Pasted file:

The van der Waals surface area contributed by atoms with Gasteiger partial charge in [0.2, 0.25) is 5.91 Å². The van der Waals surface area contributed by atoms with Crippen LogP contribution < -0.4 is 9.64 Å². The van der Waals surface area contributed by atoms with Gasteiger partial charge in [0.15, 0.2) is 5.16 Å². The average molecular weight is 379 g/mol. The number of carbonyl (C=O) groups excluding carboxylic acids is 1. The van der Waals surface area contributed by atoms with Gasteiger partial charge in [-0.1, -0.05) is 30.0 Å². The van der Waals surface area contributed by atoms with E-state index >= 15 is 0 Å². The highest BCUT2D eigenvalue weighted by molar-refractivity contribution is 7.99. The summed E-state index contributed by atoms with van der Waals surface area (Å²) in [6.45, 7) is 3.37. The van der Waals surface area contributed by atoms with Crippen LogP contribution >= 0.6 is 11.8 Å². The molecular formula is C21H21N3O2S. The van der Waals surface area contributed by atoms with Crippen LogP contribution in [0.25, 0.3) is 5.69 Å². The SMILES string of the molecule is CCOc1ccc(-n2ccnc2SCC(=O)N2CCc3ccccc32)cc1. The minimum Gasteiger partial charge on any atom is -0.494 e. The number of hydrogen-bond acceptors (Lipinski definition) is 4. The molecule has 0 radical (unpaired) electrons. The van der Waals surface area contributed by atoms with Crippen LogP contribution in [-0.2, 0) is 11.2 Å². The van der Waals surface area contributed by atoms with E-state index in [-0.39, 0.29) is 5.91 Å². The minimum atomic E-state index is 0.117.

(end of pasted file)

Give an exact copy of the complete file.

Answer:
The van der Waals surface area contributed by atoms with Gasteiger partial charge in [0.2, 0.25) is 5.91 Å². The van der Waals surface area contributed by atoms with Crippen LogP contribution < -0.4 is 9.64 Å². The van der Waals surface area contributed by atoms with Gasteiger partial charge in [0.15, 0.2) is 5.16 Å². The average molecular weight is 379 g/mol. The number of carbonyl (C=O) groups excluding carboxylic acids is 1. The van der Waals surface area contributed by atoms with Gasteiger partial charge in [-0.1, -0.05) is 30.0 Å². The van der Waals surface area contributed by atoms with E-state index >= 15 is 0 Å². The highest BCUT2D eigenvalue weighted by molar-refractivity contribution is 7.99. The summed E-state index contributed by atoms with van der Waals surface area (Å²) in [6.45, 7) is 3.37. The van der Waals surface area contributed by atoms with Crippen LogP contribution >= 0.6 is 11.8 Å². The molecular formula is C21H21N3O2S. The van der Waals surface area contributed by atoms with Crippen LogP contribution in [0.25, 0.3) is 5.69 Å². The SMILES string of the molecule is CCOc1ccc(-n2ccnc2SCC(=O)N2CCc3ccccc32)cc1. The minimum Gasteiger partial charge on any atom is -0.494 e. The number of hydrogen-bond acceptors (Lipinski definition) is 4. The molecule has 0 radical (unpaired) electrons. The van der Waals surface area contributed by atoms with Crippen LogP contribution in [-0.2, 0) is 11.2 Å². The van der Waals surface area contributed by atoms with E-state index in [-0.39, 0.29) is 5.91 Å². The minimum atomic E-state index is 0.117.